This group will make recommendations to the Palestinians. They’re not going to decide anything. The Palestinians will decide that in their normal course of governance. But they will analyze and make recommendations on a set of choices that can dramatically lift the economy.
The preliminary results already reported to me by Prime Minister Blair and by the folks working with him are stunning: These experts believe that we can increase the Palestinian GDP by as much as 50 percent over three years. Their most optimistic estimates foresee enough new jobs to cut unemployment by nearly two-thirds – to 8 percent, down from 21 percent today – and to increase the median annual wage along with it, by as much as 40 percent.
These experts hope that with their plan in full force, agriculture can either double or triple. Tourism can triple. Home construction can produce up to 100,000 jobs over the next three years, and many of them would be energy efficient.
Ultimately, as the investment climate in the West Bank and Gaza improves, so will the potential for a financial self-sufficient Palestinian Authority that will not have to rely as much on foreign aid. So just think, my friends – we are talking about a place with just over 4 million people in a small geographic area. When you’re talking about $4 billion or more and this kind of economic effort, you are talking about something that is absolutely achievable.
I am happy to say that both Prime Minister Netanyahu and President Abbas support this initiative, knowing that just as people find the dignity in a good job, a nation finds pride by functioning and growing an economy that can stand on its own two feet. This will help build the future.
Now, is this fantasy? I don’t think so, because there are already great examples of investment and entrepreneurship that are working in the West Bank.
So we know it can be done – but we’ve never experienced the kind of concentrated effort that this group is talking about bringing to the table.
Now, everyone here also knows how much more can be done if we lift some of the barriers to doing business, build confidence, bring people together. I just ask you to imagine the benefits from a new, open market next door, a new wave of foreign investment that could flow into both Israel and Palestine – and Jordan, and all of them share it”… The transcript of Kerry’s remarks is posted by the U.S. State Department here.
Let’s see — if $4 billion dollars is supposed to benefit some 4 million people [not all Palestinians, I guess — this seems to include some Israelis and some Jordanians — that would work out to an average of 100 per privilged person… because clearly many people are not going to get any direct or immediate benefit from this.
If the end result is supposed to raise the average wage by 40%, as Kerry said, that would mean that a Palestinian Government employee who now makes 2,000 shekels per month would then be making 3,000 shekels per month — the better to pay back his or her bank loans with.
The average Israeli wage, if Israeli wage-earners benefit to the same extent, would jump from some 8,000 shekels per month to… 12,000 shekels!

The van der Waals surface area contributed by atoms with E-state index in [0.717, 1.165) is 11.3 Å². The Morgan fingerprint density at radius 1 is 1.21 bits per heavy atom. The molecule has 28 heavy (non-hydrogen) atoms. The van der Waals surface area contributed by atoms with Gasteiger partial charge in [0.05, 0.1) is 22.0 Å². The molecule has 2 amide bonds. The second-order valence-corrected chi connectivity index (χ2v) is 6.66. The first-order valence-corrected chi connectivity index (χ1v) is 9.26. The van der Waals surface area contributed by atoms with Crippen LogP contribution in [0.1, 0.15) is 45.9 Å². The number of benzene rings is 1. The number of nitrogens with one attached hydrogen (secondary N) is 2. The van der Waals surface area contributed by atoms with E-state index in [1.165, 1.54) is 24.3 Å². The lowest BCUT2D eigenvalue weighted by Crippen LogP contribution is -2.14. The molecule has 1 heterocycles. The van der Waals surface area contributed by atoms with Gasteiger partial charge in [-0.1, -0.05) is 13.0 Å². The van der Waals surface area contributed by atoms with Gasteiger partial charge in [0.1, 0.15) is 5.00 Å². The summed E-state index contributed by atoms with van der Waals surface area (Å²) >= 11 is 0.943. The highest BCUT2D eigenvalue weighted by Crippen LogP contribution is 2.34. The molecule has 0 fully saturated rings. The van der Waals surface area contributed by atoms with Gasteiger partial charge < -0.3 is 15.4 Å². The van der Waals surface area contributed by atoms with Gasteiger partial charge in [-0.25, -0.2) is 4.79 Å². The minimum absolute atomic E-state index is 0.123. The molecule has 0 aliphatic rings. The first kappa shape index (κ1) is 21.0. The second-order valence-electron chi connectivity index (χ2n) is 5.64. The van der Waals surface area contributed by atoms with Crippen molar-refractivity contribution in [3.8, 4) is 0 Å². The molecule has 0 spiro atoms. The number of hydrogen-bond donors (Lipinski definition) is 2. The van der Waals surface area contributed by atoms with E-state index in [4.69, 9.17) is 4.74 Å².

The New York Times reported that “Neither Mr. Kerry nor his aides provided any details on what specific projects were envisioned, who might invest and what modifications might be required in Israeli restrictions on the West Bank for the plan to work. Reporters traveling with Mr. Kerry were told to direct their questions to the ‘quartet’, a Middle East peacemaking group whose experts devised much of the plan. Former Prime Minister Tony Blair of Britain serves as the Middle East envoy for the group, which is made up of the United States, Russia, the European Union and the United Nations. A statement issued Sunday night by Mr. Blair’s office said the economic initiative was intended to parallel the political process and not replace it. Officials from the quartet are still consulting experts on the Palestinian economy and will provide details about specific options ‘in due course’, the statement said … After his speech, Mr. Kerry went to a private dinner at which his economic initiative seemed sure to be discussed. The guests included Mr. Blair; Tim Collins, a wealthy financier whom State Department officials have described as one of the advocates of the initiative; and the foreign ministers from Jordan and the United Arab Emirates”. This is reported here.
The NYTimes report added this about the businessmen who announced their support for immediate steps to realize a two-state solution: “The group, calling itself Breaking the Impasse, has met more than 20 times in the past year and includes about 300 executives of high-tech, construction, beverage and insurance companies, as well as banks, and many Palestinian investors from abroad. Representatives of the group said they met on Thursday with Prime Minister Benjamin Netanyahu of Israel and have also met with President Abbas”.
Well, there is nothing more depressing right now than imagining another conditional influx of donor aid to the Palestinian part of the West Bank [only], and the people who are capable of doing so taking out more loans to buy suits and scramble on top of other peoples fingers and shoulders to climb to the top of the pile to grab more than their fair share of this money…